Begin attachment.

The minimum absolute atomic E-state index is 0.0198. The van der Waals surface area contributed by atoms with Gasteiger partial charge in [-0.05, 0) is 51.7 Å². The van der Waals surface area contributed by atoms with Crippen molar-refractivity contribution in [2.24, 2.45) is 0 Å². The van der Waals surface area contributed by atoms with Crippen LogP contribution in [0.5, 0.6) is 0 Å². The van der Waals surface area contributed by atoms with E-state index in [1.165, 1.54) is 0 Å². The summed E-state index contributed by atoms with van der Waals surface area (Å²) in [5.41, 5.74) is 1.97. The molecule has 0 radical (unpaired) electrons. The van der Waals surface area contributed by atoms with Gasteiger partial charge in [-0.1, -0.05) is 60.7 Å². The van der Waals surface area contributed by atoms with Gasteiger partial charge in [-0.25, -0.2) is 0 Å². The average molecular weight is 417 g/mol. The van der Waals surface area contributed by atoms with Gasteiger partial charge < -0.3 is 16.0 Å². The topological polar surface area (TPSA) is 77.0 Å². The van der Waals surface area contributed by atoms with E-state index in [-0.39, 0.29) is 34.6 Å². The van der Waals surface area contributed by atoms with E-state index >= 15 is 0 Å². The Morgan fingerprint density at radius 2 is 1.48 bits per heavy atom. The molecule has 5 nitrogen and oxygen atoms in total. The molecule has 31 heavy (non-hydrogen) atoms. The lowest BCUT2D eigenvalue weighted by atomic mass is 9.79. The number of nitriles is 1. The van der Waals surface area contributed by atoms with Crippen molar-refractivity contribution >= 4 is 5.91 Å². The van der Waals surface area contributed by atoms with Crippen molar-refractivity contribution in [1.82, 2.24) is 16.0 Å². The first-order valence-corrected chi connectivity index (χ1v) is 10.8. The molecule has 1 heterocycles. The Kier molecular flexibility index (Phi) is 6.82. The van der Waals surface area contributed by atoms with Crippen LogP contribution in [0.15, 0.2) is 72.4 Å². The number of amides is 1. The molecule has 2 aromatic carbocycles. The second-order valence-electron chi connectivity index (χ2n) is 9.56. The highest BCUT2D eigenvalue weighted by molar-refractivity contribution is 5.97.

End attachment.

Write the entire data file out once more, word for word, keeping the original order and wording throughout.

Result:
The minimum absolute atomic E-state index is 0.0198. The van der Waals surface area contributed by atoms with Gasteiger partial charge in [-0.05, 0) is 51.7 Å². The van der Waals surface area contributed by atoms with Crippen molar-refractivity contribution in [2.24, 2.45) is 0 Å². The van der Waals surface area contributed by atoms with Crippen LogP contribution in [0.5, 0.6) is 0 Å². The van der Waals surface area contributed by atoms with E-state index in [1.165, 1.54) is 0 Å². The summed E-state index contributed by atoms with van der Waals surface area (Å²) in [5.41, 5.74) is 1.97. The molecule has 0 radical (unpaired) electrons. The van der Waals surface area contributed by atoms with Gasteiger partial charge in [-0.1, -0.05) is 60.7 Å². The van der Waals surface area contributed by atoms with Gasteiger partial charge in [-0.25, -0.2) is 0 Å². The average molecular weight is 417 g/mol. The van der Waals surface area contributed by atoms with Gasteiger partial charge < -0.3 is 16.0 Å². The topological polar surface area (TPSA) is 77.0 Å². The van der Waals surface area contributed by atoms with E-state index in [-0.39, 0.29) is 34.6 Å². The van der Waals surface area contributed by atoms with E-state index >= 15 is 0 Å². The Morgan fingerprint density at radius 2 is 1.48 bits per heavy atom. The molecule has 5 nitrogen and oxygen atoms in total. The molecule has 31 heavy (non-hydrogen) atoms. The lowest BCUT2D eigenvalue weighted by atomic mass is 9.79. The number of nitriles is 1. The van der Waals surface area contributed by atoms with Crippen molar-refractivity contribution >= 4 is 5.91 Å². The van der Waals surface area contributed by atoms with Crippen molar-refractivity contribution in [1.82, 2.24) is 16.0 Å². The first-order valence-corrected chi connectivity index (χ1v) is 10.8. The molecule has 1 heterocycles. The Kier molecular flexibility index (Phi) is 6.82. The van der Waals surface area contributed by atoms with Crippen LogP contribution in [0.15, 0.2) is 72.4 Å². The number of amides is 1. The molecule has 2 aromatic carbocycles. The second-order valence-electron chi connectivity index (χ2n) is 9.56. The highest BCUT2D eigenvalue weighted by molar-refractivity contribution is 5.97.